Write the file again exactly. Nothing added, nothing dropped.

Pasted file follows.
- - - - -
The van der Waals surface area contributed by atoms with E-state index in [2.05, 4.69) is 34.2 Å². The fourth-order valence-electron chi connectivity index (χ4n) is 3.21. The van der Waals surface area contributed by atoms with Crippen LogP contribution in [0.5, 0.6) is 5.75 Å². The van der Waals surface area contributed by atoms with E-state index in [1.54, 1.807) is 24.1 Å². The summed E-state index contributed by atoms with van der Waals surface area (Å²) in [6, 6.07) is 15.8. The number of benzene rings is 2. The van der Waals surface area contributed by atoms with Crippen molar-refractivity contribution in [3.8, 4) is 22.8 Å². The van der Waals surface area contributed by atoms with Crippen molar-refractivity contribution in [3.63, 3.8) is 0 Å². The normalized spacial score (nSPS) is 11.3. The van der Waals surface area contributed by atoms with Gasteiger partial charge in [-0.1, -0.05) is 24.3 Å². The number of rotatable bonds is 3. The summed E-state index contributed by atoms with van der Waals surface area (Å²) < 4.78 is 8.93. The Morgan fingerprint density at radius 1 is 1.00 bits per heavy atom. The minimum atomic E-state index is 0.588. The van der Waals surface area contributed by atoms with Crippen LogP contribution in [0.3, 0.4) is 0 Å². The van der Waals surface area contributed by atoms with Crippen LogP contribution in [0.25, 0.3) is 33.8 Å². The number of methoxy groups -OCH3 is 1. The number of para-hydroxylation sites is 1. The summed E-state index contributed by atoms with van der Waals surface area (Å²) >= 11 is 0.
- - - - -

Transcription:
The van der Waals surface area contributed by atoms with E-state index in [2.05, 4.69) is 34.2 Å². The fourth-order valence-electron chi connectivity index (χ4n) is 3.21. The van der Waals surface area contributed by atoms with Crippen LogP contribution in [0.5, 0.6) is 5.75 Å². The van der Waals surface area contributed by atoms with E-state index in [1.54, 1.807) is 24.1 Å². The summed E-state index contributed by atoms with van der Waals surface area (Å²) in [6, 6.07) is 15.8. The number of benzene rings is 2. The van der Waals surface area contributed by atoms with Crippen molar-refractivity contribution in [3.8, 4) is 22.8 Å². The van der Waals surface area contributed by atoms with Crippen molar-refractivity contribution in [3.63, 3.8) is 0 Å². The normalized spacial score (nSPS) is 11.3. The van der Waals surface area contributed by atoms with Gasteiger partial charge in [-0.1, -0.05) is 24.3 Å². The number of rotatable bonds is 3. The summed E-state index contributed by atoms with van der Waals surface area (Å²) < 4.78 is 8.93. The Morgan fingerprint density at radius 1 is 1.00 bits per heavy atom. The minimum atomic E-state index is 0.588. The van der Waals surface area contributed by atoms with Crippen LogP contribution in [0.3, 0.4) is 0 Å². The van der Waals surface area contributed by atoms with Crippen LogP contribution in [0.25, 0.3) is 33.8 Å². The number of methoxy groups -OCH3 is 1. The number of para-hydroxylation sites is 1. The summed E-state index contributed by atoms with van der Waals surface area (Å²) >= 11 is 0.